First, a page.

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Japan and the Culture of the Four Seasons: Nature, Literature, and the Arts

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Vajrabhairava with Vajravetali

Date:
18th century
Culture:
Tibet
Medium:
Distemper on cloth
Dimensions:
Overall with mounting: 56 x 25 1/2 in. (142.2 x 64.8 cm) Image: 33 15/16 x 20 1/4 in. (86.2 x 51.4 cm)
Classification:
Paintings
Credit Line:
Gift of Mrs. W. de Forest, 1931
Accession Number:
31.128.3
  • Description

    Vajrabhairava has thirty-four arms and brandishes an array of weapons while his sixteen legs trample birds, dogs, and Hindu gods. He embraces his consort, a vajra-animated corpse, in a yab-yum (Tibetan for “father-mother”) dualistic relationship. They are surrounded by a flaming aureole that terminates in swirling clouds of smoke edged in gold. Vajrabhairava is a yidam, one of a group of deities that preside over the great tantras of the highest yoga; like Yamantaka, he is a destroyer of death itself. Above sits the Buddha Akshobhya with twelve associated manifestations of Hayagriva (shown above and below), each in a different color. At lower right, a two-armed Mahakala stands on a corpse.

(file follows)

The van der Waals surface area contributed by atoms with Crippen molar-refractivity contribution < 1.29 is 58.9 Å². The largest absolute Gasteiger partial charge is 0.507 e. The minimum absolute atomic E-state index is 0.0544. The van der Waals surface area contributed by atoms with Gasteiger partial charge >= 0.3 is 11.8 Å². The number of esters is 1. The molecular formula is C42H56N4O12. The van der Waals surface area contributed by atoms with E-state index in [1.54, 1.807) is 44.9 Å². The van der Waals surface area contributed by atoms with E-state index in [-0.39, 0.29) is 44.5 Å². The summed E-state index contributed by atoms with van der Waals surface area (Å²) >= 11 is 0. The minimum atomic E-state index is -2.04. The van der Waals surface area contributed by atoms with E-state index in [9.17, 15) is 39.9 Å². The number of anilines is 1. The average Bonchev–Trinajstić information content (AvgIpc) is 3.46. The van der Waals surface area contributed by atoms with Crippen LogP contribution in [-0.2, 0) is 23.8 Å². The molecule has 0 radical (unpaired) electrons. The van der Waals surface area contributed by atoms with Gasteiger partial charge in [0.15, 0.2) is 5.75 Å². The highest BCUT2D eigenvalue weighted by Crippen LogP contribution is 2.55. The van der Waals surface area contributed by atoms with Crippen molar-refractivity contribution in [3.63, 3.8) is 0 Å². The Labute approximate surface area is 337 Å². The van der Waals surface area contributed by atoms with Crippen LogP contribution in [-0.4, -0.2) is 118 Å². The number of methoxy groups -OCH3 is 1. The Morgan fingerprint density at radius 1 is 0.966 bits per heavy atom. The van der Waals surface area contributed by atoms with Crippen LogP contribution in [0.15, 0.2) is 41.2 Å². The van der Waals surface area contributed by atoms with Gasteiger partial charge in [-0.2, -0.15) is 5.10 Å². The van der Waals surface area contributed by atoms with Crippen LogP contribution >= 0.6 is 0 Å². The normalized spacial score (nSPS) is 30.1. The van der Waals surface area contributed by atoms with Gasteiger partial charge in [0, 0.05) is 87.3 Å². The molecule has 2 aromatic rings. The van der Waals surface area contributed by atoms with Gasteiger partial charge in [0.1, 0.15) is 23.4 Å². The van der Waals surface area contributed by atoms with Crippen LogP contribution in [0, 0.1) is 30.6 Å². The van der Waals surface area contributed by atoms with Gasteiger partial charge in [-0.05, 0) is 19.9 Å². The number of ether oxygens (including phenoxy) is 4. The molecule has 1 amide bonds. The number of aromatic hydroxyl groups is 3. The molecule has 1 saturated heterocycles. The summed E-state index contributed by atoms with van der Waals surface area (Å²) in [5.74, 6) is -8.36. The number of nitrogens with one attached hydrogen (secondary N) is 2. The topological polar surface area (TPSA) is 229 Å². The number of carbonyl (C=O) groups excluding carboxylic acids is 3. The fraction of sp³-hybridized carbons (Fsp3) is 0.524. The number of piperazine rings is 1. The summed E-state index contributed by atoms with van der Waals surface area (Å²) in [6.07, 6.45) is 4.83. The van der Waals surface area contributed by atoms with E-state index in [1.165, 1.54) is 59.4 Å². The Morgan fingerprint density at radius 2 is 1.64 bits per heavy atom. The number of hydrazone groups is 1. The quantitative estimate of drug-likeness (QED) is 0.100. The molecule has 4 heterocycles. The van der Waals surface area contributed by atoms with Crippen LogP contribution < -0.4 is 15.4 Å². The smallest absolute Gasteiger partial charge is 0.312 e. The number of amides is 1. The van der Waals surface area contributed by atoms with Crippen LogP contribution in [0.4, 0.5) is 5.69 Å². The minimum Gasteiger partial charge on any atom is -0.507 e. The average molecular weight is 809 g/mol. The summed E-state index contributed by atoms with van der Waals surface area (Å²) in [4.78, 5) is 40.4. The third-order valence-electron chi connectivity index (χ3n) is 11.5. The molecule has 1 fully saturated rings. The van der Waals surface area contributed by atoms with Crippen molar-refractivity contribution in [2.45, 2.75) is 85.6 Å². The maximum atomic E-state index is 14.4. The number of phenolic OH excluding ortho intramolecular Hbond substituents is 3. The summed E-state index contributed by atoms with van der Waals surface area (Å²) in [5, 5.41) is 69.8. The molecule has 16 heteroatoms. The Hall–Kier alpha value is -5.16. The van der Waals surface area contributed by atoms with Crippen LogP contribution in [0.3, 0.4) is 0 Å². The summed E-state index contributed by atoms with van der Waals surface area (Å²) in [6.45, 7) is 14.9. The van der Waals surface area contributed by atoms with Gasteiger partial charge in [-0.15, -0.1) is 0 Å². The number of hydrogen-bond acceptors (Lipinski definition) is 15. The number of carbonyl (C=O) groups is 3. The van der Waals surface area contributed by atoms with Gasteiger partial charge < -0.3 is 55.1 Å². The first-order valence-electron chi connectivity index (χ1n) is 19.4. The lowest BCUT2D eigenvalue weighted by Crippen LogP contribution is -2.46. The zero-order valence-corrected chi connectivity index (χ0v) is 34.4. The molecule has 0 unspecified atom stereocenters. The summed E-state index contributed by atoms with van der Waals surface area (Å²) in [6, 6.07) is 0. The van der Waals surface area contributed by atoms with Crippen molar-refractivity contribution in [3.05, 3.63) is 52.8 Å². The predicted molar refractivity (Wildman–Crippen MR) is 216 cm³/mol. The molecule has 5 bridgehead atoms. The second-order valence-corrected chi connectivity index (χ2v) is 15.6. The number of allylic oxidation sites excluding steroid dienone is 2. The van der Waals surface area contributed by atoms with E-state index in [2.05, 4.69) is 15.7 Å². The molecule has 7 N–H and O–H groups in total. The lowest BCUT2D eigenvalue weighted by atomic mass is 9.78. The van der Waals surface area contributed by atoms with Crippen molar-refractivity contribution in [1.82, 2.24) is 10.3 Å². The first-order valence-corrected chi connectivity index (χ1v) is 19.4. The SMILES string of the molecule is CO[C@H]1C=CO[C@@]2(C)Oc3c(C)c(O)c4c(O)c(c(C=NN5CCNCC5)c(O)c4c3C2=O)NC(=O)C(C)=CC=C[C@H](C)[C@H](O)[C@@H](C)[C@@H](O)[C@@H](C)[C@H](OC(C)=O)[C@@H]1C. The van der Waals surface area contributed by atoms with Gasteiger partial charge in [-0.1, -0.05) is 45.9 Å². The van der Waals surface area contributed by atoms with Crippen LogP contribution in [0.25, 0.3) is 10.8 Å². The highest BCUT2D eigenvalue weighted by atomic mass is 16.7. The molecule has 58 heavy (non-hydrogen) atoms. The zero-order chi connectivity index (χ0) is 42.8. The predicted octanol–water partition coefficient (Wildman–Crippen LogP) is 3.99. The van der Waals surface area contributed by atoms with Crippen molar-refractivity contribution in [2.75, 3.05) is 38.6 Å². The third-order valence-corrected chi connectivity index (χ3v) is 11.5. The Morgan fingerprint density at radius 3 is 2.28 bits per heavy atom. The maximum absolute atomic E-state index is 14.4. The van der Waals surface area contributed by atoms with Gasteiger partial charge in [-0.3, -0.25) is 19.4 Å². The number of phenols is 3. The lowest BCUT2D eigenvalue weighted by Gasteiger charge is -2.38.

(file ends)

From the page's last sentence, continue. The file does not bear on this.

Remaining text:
• See also
    What
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    In the Museum
    Heilbrunn Timeline of Art History
37834

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